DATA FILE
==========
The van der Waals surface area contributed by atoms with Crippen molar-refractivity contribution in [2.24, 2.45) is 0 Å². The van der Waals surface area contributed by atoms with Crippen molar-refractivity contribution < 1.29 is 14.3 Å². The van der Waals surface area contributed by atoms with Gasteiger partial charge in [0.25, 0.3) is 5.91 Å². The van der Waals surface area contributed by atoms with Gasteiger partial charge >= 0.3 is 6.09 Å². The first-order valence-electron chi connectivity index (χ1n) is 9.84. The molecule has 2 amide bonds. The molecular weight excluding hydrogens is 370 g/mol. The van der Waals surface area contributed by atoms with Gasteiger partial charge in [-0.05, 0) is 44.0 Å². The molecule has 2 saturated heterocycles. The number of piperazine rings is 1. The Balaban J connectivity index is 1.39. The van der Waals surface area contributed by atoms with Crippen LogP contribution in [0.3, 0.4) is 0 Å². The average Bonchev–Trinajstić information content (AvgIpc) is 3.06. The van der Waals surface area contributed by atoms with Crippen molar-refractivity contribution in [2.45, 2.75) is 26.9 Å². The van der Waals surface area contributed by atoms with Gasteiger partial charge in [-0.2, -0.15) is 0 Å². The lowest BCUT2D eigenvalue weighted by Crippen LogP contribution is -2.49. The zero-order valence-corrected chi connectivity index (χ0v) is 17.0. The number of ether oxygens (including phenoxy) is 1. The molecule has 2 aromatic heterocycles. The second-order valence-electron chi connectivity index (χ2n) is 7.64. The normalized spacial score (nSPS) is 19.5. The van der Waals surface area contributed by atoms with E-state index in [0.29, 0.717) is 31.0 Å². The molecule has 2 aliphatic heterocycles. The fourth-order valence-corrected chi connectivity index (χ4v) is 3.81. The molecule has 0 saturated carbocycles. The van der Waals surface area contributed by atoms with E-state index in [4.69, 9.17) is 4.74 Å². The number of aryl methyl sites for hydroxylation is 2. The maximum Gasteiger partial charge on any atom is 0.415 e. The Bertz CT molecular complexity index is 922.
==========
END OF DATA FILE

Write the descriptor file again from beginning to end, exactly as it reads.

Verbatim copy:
The van der Waals surface area contributed by atoms with Crippen molar-refractivity contribution in [2.24, 2.45) is 0 Å². The van der Waals surface area contributed by atoms with Crippen molar-refractivity contribution < 1.29 is 14.3 Å². The van der Waals surface area contributed by atoms with Gasteiger partial charge in [0.25, 0.3) is 5.91 Å². The van der Waals surface area contributed by atoms with Gasteiger partial charge >= 0.3 is 6.09 Å². The first-order valence-electron chi connectivity index (χ1n) is 9.84. The molecule has 2 amide bonds. The molecular weight excluding hydrogens is 370 g/mol. The van der Waals surface area contributed by atoms with Gasteiger partial charge in [-0.05, 0) is 44.0 Å². The molecule has 2 saturated heterocycles. The number of piperazine rings is 1. The Balaban J connectivity index is 1.39. The van der Waals surface area contributed by atoms with Crippen LogP contribution in [0.3, 0.4) is 0 Å². The average Bonchev–Trinajstić information content (AvgIpc) is 3.06. The van der Waals surface area contributed by atoms with Crippen molar-refractivity contribution in [2.45, 2.75) is 26.9 Å². The van der Waals surface area contributed by atoms with Gasteiger partial charge in [-0.2, -0.15) is 0 Å². The lowest BCUT2D eigenvalue weighted by Crippen LogP contribution is -2.49. The zero-order valence-corrected chi connectivity index (χ0v) is 17.0. The number of ether oxygens (including phenoxy) is 1. The molecule has 2 aromatic heterocycles. The second-order valence-electron chi connectivity index (χ2n) is 7.64. The normalized spacial score (nSPS) is 19.5. The van der Waals surface area contributed by atoms with E-state index in [0.29, 0.717) is 31.0 Å². The molecule has 2 aliphatic heterocycles. The fourth-order valence-corrected chi connectivity index (χ4v) is 3.81. The molecule has 0 saturated carbocycles. The van der Waals surface area contributed by atoms with E-state index in [4.69, 9.17) is 4.74 Å². The number of aryl methyl sites for hydroxylation is 2. The maximum Gasteiger partial charge on any atom is 0.415 e. The Bertz CT molecular complexity index is 922.